In that, you could add your clock checker. Be sure to make your timer value global though, because you probably set it in a different function scope thus that won’t work if the variable was local.

function idle_handler()  
 local timer = os.clock()  
 while timer > (os.clock() - 0.2) do  
 --temporary value change here  

Thank you both very much for the examples, I will study them until I understand them thoroughly when I get to work later.

However I have been thinking of taking the pause down to 10ms and that has got me thinking of all the Tool run in the GUI thread talk I’ve seen on the board. Assume a refresh rate of 50Hz for your video output (GUI) gives you a 20mS repeat rate. Does this mean that idle notifiers are only at best going to be within 20mS accurate? In which case possibly blocking the thread for 10mS might sometimes prove a better option??..

Well, this is a fraction of the table of differences that the printline comes up with when comparing with the first registration in the global variable:


Regardless of the framerate, the timing in my case seems little over 50msecs (but i have a lot of tools running so i don’t know if other tools that run in the background with idle notifiers affect this timing, but i suspect so)
It might be different on various machines depending on the CPU power perhaps.

At least 10msecs was the number given for this function, in practice it proves to turn out otherwise but that is perhaps because indeed the thread cannot process itself faster than the GUI supplies it its turn to go.

OK, then for the moment I think I will stick with the for/while loop. I don’t think I’m likely to want to be doing anything else at the same time as this so hopefully blocking the thread shouldn’t be too problematic. I may chance things in the future though.

On a related note: How would I keep the function repeating for MIDI in the same way as for a held key? Currently assigning to Note so Note On to trigger and held until it receives a Note Off.

In fact I had considered doing it with a CC value and the amount (pressure assuming a pad) determining how much of a change is being applied. This could then run all the time that there is a value received above a certain threshold.

But I do suspect that I would need to use separate Functions for computer keyboard and MIDI methods to get this working…

Actually 200ms. An increment of 1 to os.clock is 1 second, at least it has proved to be during my testing here under Win7. Is this platform dependant?

Although that also makes me realise I was panning to reduce to 100ms and thus the 50ms accuracy shown by vV would be quite acceptable, so I am going to attempt to incorporate that method :)

Excellent point, I miswrote the unit. should have been 0.2 s. I edited my post and changed the units in case someone else wants to copy the code example.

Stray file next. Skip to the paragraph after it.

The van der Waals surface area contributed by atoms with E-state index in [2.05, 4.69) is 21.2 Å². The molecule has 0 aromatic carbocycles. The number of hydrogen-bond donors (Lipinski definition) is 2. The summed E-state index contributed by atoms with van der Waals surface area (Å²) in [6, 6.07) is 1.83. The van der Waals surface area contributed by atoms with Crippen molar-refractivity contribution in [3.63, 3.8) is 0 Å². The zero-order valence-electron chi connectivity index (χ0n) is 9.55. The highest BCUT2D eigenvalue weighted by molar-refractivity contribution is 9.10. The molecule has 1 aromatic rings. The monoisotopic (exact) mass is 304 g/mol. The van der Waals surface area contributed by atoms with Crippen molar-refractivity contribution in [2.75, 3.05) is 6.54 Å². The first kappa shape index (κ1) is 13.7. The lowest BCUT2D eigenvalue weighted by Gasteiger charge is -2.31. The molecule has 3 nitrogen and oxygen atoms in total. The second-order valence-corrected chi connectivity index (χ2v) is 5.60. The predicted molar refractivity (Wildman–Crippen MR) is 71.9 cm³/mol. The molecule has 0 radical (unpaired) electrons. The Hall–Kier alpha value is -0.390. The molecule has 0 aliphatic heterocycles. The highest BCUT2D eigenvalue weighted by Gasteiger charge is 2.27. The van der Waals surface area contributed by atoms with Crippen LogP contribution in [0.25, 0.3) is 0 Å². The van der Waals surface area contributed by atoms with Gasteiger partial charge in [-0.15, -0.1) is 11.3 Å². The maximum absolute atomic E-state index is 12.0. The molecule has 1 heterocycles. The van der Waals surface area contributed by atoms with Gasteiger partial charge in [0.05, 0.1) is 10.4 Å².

I’m getting:

With the “key.repeated” part in your code. The “repeated” I assume it from the Callback function I mentioned above. I assume I need to add some kind of arguments to my keybinding section but unsure exactly what… Also not clear on what the dialog argument is either.

Also how do you call a Function from within If statement? EG this doesn’t work:

local x = 5  
 if x > 0 then print()  
 function print()  
 print ("IT WORKS")  
 else print ("HELP!") end  

and goes into Stack Overflow. I would expect it to just print IT WORKS and my Googling skills definitely seem to be suffering today! Got to be easy :(

Hm. Not sure what you’re after, but does this work?

local x = 5  
 if x > 0 then  
 print("IT WORKS")  
 print ("HELP!")  

I think the stack overflow in your bit stems from you redefining the print() -function and then calling itself in the new definition.

As I said I’m trying to call another function from within an If statement. Of course that works but it doesn’t do what I want. The code above is obviously far more complicated that is needed to do the job but I thought might easily show what I meant.

I know I could use:
if…then large block of code (many lines where you might get lost.
elseif…then next large block of code.
else return

But what I was hoping is I could have the if/elseif/else on closeby lines and have them fire off a (nested?) function elsewhere in the codebase.

To call a function I thought you usually just named it. EG:

function p()
print (“WoHoo”)

would do nothing as function p is never called.

function p()
print (“WoHoo”)

would print WoHoo as the last line actually calls the function. Naming the function in the Then part of an If statement doesn’t seem to do this though but I have my suspicions it might be because it’s nested within the parent function. I think I tried not nested but I needed a variable shared between them and I don’t think I could get that to fire either…

But you’re right, I shouldn’t have used a function called print!!! Also think I’m getting to the bottom of it. The Function needs to be declared BEFORE it is called.

This works and illustrates what I was actually trying to do.

function q()  
local x = 5  
 function p()  
 print ("IT WORKS")  
 if x > 0 then p()  
 else print ("HELP!") end